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LGBTQ+

“We come out in order to tell our young people that they can be loved”

It’s National Coming Out Day in the US today. It’s often pitched as a celebration, but National Coming Out Day began as activism. For LGBT+ people, the personal is political – so coming out is a political act.

Life is different if you’re LGBT+. The US Supreme Court is not currently discussing whether it should be legal to fire people for being heterosexual. Radio 4 does not invite lobby groups to tell its listeners that cisgender women will attack them in hospital wards. Straight people do not have to worry that strangers will beat them up for holding their partner’s hand in public*. Cisgender people do not have to pass extensive psychiatric assessments to get simple medication. Nobody’s protesting outside schools that tell children straight people exist. Cisgender people do not give themselves bladder infections because they’re too scared of being yelled at or worse to use public toilets. Heterosexual teenagers don’t need to fear homelessness or physical or sexual abuse if they tell their parents they’re straight.

By coming out, by simply getting on with our lives, we can help fight that prejudice and bigotry.

But not everybody can come out, or is ready to. It’s hard enough dealing with your own stuff without also setting yourself up as a target for every arsehole on Earth, bringing 57 varieties of bigoted bullshit into your life.

We’ve come a long way in a fairly short time, but even in supposedly enlightened countries like the UK there are people who hate LGBT+ people. Those people do not always keep their bigoted beliefs a secret, wrap them in “reasonable concerns” or keep their hatred in the closet. Many of them are vocal. Some are violent. And not everyone is strong enough to come out and have to deal with that.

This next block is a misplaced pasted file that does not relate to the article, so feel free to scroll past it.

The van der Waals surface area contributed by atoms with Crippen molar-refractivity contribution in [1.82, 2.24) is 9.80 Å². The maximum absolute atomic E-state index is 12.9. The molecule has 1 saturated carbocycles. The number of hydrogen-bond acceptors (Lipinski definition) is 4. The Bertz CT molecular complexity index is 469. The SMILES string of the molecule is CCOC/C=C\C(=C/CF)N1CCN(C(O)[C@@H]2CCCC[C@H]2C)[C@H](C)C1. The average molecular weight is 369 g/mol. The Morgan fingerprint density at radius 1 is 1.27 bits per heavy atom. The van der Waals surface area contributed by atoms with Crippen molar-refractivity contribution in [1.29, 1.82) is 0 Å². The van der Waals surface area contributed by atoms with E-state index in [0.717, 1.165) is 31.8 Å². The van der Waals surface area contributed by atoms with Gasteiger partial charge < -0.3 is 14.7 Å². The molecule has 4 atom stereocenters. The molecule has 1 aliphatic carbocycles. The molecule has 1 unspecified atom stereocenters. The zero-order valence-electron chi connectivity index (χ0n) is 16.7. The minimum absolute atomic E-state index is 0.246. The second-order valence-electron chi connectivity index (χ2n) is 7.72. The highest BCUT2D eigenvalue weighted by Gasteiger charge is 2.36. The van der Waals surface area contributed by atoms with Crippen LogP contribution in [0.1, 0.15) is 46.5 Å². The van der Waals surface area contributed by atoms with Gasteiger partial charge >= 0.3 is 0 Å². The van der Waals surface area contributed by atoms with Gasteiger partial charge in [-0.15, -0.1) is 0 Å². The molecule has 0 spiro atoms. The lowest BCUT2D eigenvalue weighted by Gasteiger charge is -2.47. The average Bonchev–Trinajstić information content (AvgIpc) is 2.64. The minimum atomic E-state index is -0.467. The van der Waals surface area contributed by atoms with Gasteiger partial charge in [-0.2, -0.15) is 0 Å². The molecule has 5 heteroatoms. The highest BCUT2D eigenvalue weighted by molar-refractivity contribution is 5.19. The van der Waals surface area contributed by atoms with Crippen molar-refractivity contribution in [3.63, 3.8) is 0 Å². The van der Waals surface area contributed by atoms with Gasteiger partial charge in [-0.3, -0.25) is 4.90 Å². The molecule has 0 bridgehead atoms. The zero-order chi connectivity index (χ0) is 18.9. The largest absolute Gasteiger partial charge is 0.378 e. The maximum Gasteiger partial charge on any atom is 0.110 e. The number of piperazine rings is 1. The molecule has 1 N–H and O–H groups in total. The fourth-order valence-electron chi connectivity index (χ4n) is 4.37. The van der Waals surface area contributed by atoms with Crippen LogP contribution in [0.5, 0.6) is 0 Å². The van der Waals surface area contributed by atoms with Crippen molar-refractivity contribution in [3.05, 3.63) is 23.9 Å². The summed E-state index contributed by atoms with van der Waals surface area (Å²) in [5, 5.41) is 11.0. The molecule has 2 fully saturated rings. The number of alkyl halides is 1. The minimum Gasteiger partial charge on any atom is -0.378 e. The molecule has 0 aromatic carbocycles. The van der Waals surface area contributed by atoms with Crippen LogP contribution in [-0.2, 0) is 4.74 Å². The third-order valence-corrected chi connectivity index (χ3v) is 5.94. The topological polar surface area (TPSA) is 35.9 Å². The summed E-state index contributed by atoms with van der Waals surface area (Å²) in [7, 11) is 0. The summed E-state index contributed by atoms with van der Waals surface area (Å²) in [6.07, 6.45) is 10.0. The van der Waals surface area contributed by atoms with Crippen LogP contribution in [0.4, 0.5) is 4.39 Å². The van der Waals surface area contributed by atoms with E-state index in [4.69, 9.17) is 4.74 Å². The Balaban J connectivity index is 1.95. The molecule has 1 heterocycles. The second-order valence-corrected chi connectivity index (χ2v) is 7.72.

Helen Boyd, author of the insightful and thought-provoking memoirs My Husband Betty and She’s Not The Man I Married, has written a powerful open letter about that very thing.

your visible pride flag is for the young people who are LGBTQ+, who can’t come out, or be out, because they have so little autonomy in their lives, who don’t get to choose who their parents are or what their religion is or even where they go to school. It’s for the young people who are bullied because they are different and no one at their school is helping. It’s for the young people who worry about disappointing their mom or dad or grandma or uncle, who think it’s impossible to live a happy, productive life as an LGBTQ+ person, or who believe there is something wrong, or evil, about them because of who they are or who they love.

…We come out in order to tell our young people that they can be loved, feel safe, have a job, be successful, have families. We come out so they know their elders are out here loving them even when we don’t know who they are yet. We come out so they know we’re here and that someone cares about them living their lives to their fullest potential. We come out so that those young people live to be adults because too many of them don’t.

We come out because we can and we know others who can’t, won’t, shouldn’t – yet, or maybe ever.

* Not all straight people, of course. People dating people from ethnic or religious minorities can be attacked for who they love too.